Saturday, March 31, 2007

NewsWeek Poll on Belief in America

A brand new NewsWeek poll of Americans finds that 9 in 10 (91 percent) of American adults say they believe in God. Almost as many (87 percent) say they identify with a specific religion. Christians far outnumber members of any other faith in the country, with 82 percent of the poll’s respondents identifying themselves as such. Another 5 percent say they follow a non-Christian faith, such as Judaism or Islam.
Another interesting finding of the survey is that Democrats tend to believe (42%) that religion has too much influence in the country, whereas Republicans tend to believe (42%) that it has too little!

Friday, March 30, 2007

The Gate at Tel Gezer (post 1)

I posted once before on the famous Iron Age city-gate at Tel Gezer. For the photo, links, and comments, click here. Recently, at a public presentation I did on life in biblical times, I showed some computer slides and video of the gate, so I thought I'd post some more images of it now at this juncture. The first image is a teaching-slide of the gate as it currently lies excavated.

The Gate at Gezer

And here next is an artist's rendition of what the gate may have looked like in real life, when it was more than just its foundations. For this angle of vision, you would be standing outside the city (i.e, in the far upper right of the photo of the excavations above, looking back into the gate from outside it).

Artist's Reconstruction

In a day or two, I hope to say a bit about the interior chambers of the gate complex. Please stay tuned... [update: click here]

Thursday, March 29, 2007

The Cosmic Tree

The Cosmic Tree

In my Ezekiel seminar this afternoon we looked at Ezek 31, which compares Egypt and Assyria in their pride and haughtiness to the mythic image of the cosmic tree. The cosmic tree is an archetypal symbol of creation and world order. Growing at the mythic center of earth's landscape and with limbs and branches spreading out to earth's Four Corners, it is a microcosm of world order and cosmic glory. Earthly superpowers may partake of such glory; God grants them this privilege (Ezek 31: 9). If they do, however, they run the huge risk of haughty in their loftiness, bursting all bounds and violating the boundaries of nature and history in the way that the cosmic-tree archetype does in some of its cross-cultural manifestations.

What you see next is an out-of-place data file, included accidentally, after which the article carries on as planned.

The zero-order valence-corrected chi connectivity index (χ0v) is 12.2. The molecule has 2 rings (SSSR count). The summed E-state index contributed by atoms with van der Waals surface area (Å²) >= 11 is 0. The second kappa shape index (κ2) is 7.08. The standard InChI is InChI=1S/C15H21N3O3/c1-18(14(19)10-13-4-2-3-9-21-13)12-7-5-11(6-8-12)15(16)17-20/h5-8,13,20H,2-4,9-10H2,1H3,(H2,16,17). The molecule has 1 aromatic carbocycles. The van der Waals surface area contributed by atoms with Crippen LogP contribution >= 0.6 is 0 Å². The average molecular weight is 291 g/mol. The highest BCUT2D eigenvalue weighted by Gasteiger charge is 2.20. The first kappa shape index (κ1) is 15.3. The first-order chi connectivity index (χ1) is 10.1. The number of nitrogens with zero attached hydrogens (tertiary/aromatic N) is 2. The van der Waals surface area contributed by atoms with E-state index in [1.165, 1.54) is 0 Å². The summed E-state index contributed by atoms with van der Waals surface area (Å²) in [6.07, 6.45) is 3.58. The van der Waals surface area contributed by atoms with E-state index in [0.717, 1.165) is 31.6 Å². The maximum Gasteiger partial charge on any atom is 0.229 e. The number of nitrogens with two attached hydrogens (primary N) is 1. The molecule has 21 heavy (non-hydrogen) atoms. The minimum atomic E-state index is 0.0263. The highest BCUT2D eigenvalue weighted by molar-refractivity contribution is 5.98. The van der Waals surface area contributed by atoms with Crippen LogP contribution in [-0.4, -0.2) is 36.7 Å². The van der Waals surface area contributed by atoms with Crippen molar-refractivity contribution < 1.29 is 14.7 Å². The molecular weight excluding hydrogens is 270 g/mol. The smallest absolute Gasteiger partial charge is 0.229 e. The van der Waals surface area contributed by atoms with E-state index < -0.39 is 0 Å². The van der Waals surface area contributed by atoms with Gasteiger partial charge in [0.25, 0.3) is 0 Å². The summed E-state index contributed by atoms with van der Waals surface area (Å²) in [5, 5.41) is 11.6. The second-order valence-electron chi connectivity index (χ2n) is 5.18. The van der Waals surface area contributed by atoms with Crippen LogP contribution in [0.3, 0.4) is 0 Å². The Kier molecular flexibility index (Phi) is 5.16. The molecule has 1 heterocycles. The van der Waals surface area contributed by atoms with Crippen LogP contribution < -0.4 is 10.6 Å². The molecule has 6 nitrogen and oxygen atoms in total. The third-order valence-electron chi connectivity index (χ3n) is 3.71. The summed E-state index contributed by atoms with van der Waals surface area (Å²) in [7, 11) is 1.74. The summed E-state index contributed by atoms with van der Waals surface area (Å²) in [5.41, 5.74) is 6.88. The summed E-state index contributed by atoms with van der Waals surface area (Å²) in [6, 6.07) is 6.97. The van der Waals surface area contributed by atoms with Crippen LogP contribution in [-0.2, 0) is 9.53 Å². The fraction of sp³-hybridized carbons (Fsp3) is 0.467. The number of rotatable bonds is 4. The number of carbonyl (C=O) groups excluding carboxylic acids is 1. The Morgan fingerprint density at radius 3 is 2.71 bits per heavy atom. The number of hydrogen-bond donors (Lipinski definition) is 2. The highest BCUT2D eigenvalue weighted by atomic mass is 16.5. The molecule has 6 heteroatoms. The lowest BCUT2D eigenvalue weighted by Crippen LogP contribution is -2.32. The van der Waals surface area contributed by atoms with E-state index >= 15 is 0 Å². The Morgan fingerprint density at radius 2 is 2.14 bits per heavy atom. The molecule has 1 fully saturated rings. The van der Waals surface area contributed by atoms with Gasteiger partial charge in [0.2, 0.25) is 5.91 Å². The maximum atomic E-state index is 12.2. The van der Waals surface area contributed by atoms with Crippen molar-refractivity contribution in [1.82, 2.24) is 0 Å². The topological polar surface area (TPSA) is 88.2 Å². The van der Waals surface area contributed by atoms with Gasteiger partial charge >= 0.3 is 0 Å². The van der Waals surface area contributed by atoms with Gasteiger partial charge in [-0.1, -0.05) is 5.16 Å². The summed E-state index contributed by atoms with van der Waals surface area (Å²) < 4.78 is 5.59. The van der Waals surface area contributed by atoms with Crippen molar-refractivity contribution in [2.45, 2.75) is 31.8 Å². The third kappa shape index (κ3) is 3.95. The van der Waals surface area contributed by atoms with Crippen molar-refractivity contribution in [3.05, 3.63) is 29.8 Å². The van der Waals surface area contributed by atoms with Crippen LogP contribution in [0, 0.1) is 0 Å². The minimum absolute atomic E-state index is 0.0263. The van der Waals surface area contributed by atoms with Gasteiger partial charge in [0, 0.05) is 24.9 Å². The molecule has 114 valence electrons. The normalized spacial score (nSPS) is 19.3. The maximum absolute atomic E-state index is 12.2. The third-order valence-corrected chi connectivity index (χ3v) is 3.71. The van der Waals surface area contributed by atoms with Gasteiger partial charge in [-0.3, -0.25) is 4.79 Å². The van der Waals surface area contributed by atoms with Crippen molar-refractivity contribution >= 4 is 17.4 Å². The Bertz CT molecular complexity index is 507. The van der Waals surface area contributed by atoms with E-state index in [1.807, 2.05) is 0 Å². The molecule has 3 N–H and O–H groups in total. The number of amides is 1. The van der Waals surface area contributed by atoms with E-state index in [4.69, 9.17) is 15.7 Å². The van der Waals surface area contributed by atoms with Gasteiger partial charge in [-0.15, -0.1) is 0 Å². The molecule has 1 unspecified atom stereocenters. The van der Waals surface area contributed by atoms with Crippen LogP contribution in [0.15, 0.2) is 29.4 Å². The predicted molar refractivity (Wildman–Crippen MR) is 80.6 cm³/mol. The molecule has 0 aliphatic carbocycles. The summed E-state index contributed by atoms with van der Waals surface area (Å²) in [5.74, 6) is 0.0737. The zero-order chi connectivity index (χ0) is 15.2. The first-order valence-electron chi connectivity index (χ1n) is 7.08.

The image above, a royal stele from Teima dating to the reign of King Nabonidus, contains a cosmic-tree in the form of a scepter in the hand of the monarch. Ezekiel 31 is on target in its notion that superpowers of the time could imagine themselves as bearers of the cosmic power of the world tree! The scepter in the image has a natural, slightly crooked shape, like a tree, and is replete with organic joints and knots. Heavenly bodies appear at its top, just as Ezekiel's cosmic tree set its top high among the clouds of heaven (Ezek 31:10).

Wednesday, March 28, 2007

Now in Print: Review of John J. Collins, Encounters with Biblical Theology

Now in Print
Just received the latest, February 2007, issue of the Virginia Seminary Journal. Pages 89-90 contain my review of John J. Collins, Encounters with Biblical Theology (Fortress, 2005). The journal editor, Alix Dorr, has given me permission to post a copy of my review here on line. Enjoy:

Encounters with Biblical Theology.
By John J. Collins.
Minneapolis: Fortress, 2005.
Pp. x + 243. $22.00 (pb).

This volume is a collection of learned biblical essays, all touching on theological issues, published over three decades by John J. Collins. It should not be confused for a comprehensive or systematic work of biblical theology. The essays are clumped in sets under five headings: “Theoretical Issues,” “Topics in the Pentateuch,” “Wisdom and Biblical Theology,” “Apocalyptic Literature,” and “Christian Adaptations of Jewish Traditions.” Conspicuously absent is a separate section on Hebrew Prophecy. Throughout the essays, Collins’ writing is cautious, well-considered, and nuanced. This is a careful and erudite collection of knowledge, well documented through endnotes gathered at its conclusion.

The author is a senior scholar of Hebrew Bible, perhaps best known for his work on apocalyptic literature. He has now replaced Brevard S. Childs at Yale University, a sea change for the institution’s biblical department given Collins’ notorious disagreements with Childs’ mode of scholarship.

Collins’ polemical opposition to Childs’ neoorthodoxy and post-critical hermeneutics is conspicuous in this volume, where more than once he pits his own liberal modernism against Childs’ very different canonical sensibilities. Fighting on various other fronts, he also defends a resolutely historical-critical approach to the Bible against conservatives such as Donald Wiseman and Kenneth Kitchen and against postmodernists, such as Keith Whitelam.

Collins is deeply committed to the historical-critical method in studying Scripture, and understands biblical theology as a mere extension of that enterprise. He keeps his scholarly discourse public, rationalist, and historically anchored. His conclusions are almost entirely of a socio-historical nature, and require little or no spiritual sensitivity to appreciate.